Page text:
Why underwriting just got a bit exciting
12 September 2018
From the tortoise to the hare – underwriting just became the quickest, slickest area of protection, writes Scott Sinclair…
For less than the price of some toasters, you can now learn more about your ethnic heritage, appearance, and ability to run marathons. You can also discover your risks for some diseases, like diabetes, cancer and Alzheimer’s.
This is down to the rise of genetic testing, and its implications for protection underwriters are immense.
Might protection applicants soon know more about their health than their GPs? How can – indeed should – underwriters use applicants’ genetic test results to set a level of cover?
Nicky Bray, chief underwriter at Zurich UK, says insurers are mindful of how over-the-counter genetic tests could ultimately change underwriting.
“There are companies offering cheaper and cheaper genetic tests, and people are curious to know what might happen to them [in later life],” Nicky said. “How might we as an industry react if customers know things that may not appear in GP reports? It’s something we are thinking about.”
Nicky said the rising popularity of DNA testing and the potential to use ‘big data’ as proxies for health – your Tesco shopping bill for instance – may represent the future of a function which has already undergone rapid change.
For years, advisers’ and their clients’ options were limited when it came to underwriting.
Multiple plans had to be underwritten and issued separately, while changes to a policy often meant closing it and opening a new one altogether. Meanwhile, obtaining an applicant’s consent for access to their medical records required a wet signature, stamp, envelope and postal system.
If advisers’ wish is to get their clients ‘on risk’ as soon as possible, it is important insurers quicken how they do things.
For Zurich, the introduction in 2016 of multiple applications – the ability to arrange up to five protection plans online and with one underwriting journey – drastically sped up the process.
Likewise, the roll-out of electronic consent for access to medical records – via DocuSign – means a step which once took as long as three weeks is now often completed within 24 hours.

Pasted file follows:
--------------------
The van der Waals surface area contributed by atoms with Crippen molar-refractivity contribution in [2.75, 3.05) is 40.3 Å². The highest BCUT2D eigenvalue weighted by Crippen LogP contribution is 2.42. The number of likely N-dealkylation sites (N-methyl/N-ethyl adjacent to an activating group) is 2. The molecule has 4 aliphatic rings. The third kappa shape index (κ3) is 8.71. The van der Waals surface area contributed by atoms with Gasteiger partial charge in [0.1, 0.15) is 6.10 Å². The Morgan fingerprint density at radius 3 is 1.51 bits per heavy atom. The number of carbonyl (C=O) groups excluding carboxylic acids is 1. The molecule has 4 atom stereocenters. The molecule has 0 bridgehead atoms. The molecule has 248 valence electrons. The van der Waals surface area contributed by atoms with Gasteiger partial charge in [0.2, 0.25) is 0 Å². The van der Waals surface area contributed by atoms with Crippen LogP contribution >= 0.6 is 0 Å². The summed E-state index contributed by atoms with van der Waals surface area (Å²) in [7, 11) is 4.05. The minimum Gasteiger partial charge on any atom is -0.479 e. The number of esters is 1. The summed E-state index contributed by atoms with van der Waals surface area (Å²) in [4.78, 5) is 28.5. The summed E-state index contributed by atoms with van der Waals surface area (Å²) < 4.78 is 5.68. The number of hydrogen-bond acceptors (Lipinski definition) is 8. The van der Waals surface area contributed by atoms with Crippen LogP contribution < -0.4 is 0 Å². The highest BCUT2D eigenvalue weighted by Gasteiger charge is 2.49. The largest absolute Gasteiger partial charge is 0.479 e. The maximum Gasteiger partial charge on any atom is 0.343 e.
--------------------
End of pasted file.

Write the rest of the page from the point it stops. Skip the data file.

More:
Nicky said: “We used to ask clients to sign a form and post it back to us. Now we can send them a URL and they can sign electronically. They can even choose a font they like for their signature!”
This year has seen a further sweep of improvements and time-savers to the underwriting process at Zurich.
Among them is the ability for advisers to ‘delegate’ the underwriting questions to their client. If, as is often the case, a protection application swiftly follows the arrangement of a mortgage, clients may not wish to answer more questions and fill in extra forms. Instead, an adviser can delegate this to the customer to complete in their own time.
“For some advisers and customers, ‘that’s enough for today’ may be a common theme when it comes to the protection bit,” Nicky said. “Now, the adviser can consider which products may be suitable, do the quote, and then when it comes to health and activity the customer can do this in peace and quiet, in their own time.”
A further tweak has been to what Zurich calls the ‘rehydration’ of customers’ online answers.
Should an adviser or client wish to make changes to a policy within the first 12 months, Zurich’s new protection system will continue to display the original answers, again saving time and simplifying the process.
What’s more, the flexibility of the system enables advisers and clients to easily tweak their benefits between the desired sum assured and preferred premium. This can be done instantly. Previously, an adviser would have had to telephone the provider to obtain a variety of quotes.
“We are looking to make more point-of-sale decisions,” Nicky said.
For the underwriting team at Zurich, an ever-present challenge is to strike a balance between advisers’ desire for fewer underwriting questions and asking enough to offer their clients the right cover and price.
“That’s the thing that interests my team,” Nicky said. “To find that happy place.”